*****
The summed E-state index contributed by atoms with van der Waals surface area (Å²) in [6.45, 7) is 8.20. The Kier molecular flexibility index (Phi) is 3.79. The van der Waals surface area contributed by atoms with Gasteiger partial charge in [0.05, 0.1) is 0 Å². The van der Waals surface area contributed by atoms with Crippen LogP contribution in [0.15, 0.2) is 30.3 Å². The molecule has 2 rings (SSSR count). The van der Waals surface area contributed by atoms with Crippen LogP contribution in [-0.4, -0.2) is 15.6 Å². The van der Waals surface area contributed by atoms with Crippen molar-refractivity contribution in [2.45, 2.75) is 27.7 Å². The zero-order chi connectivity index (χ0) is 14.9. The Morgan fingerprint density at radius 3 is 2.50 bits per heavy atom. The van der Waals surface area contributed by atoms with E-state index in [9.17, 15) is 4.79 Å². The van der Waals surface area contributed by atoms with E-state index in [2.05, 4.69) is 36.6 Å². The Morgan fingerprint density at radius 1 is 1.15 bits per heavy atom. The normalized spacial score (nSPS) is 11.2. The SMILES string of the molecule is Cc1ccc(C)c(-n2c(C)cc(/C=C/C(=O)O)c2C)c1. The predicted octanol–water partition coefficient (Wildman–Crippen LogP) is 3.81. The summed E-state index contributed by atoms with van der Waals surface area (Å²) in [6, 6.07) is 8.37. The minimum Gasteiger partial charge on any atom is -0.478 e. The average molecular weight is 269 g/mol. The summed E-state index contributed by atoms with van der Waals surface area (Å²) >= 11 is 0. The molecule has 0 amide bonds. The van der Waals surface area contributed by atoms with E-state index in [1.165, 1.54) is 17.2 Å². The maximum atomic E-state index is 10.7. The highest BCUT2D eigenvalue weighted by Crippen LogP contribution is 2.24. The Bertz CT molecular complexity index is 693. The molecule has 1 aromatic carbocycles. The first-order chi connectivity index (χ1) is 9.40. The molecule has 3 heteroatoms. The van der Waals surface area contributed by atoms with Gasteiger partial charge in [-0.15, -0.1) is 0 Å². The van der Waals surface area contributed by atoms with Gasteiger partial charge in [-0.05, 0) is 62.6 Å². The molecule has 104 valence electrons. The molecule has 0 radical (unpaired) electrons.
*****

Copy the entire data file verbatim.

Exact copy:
The summed E-state index contributed by atoms with van der Waals surface area (Å²) in [6.45, 7) is 8.20. The Kier molecular flexibility index (Phi) is 3.79. The van der Waals surface area contributed by atoms with Gasteiger partial charge in [0.05, 0.1) is 0 Å². The van der Waals surface area contributed by atoms with Crippen LogP contribution in [0.15, 0.2) is 30.3 Å². The molecule has 2 rings (SSSR count). The van der Waals surface area contributed by atoms with Crippen LogP contribution in [-0.4, -0.2) is 15.6 Å². The van der Waals surface area contributed by atoms with Crippen molar-refractivity contribution in [2.45, 2.75) is 27.7 Å². The zero-order chi connectivity index (χ0) is 14.9. The Morgan fingerprint density at radius 3 is 2.50 bits per heavy atom. The van der Waals surface area contributed by atoms with E-state index in [9.17, 15) is 4.79 Å². The van der Waals surface area contributed by atoms with E-state index in [2.05, 4.69) is 36.6 Å². The Morgan fingerprint density at radius 1 is 1.15 bits per heavy atom. The normalized spacial score (nSPS) is 11.2. The SMILES string of the molecule is Cc1ccc(C)c(-n2c(C)cc(/C=C/C(=O)O)c2C)c1. The predicted octanol–water partition coefficient (Wildman–Crippen LogP) is 3.81. The summed E-state index contributed by atoms with van der Waals surface area (Å²) in [6, 6.07) is 8.37. The minimum Gasteiger partial charge on any atom is -0.478 e. The average molecular weight is 269 g/mol. The summed E-state index contributed by atoms with van der Waals surface area (Å²) >= 11 is 0. The molecule has 0 amide bonds. The van der Waals surface area contributed by atoms with E-state index in [1.165, 1.54) is 17.2 Å². The maximum atomic E-state index is 10.7. The highest BCUT2D eigenvalue weighted by Crippen LogP contribution is 2.24. The Bertz CT molecular complexity index is 693. The molecule has 1 aromatic carbocycles. The first-order chi connectivity index (χ1) is 9.40. The molecule has 3 heteroatoms. The van der Waals surface area contributed by atoms with Gasteiger partial charge in [-0.15, -0.1) is 0 Å². The van der Waals surface area contributed by atoms with Gasteiger partial charge in [-0.05, 0) is 62.6 Å². The molecule has 104 valence electrons. The molecule has 0 radical (unpaired) electrons.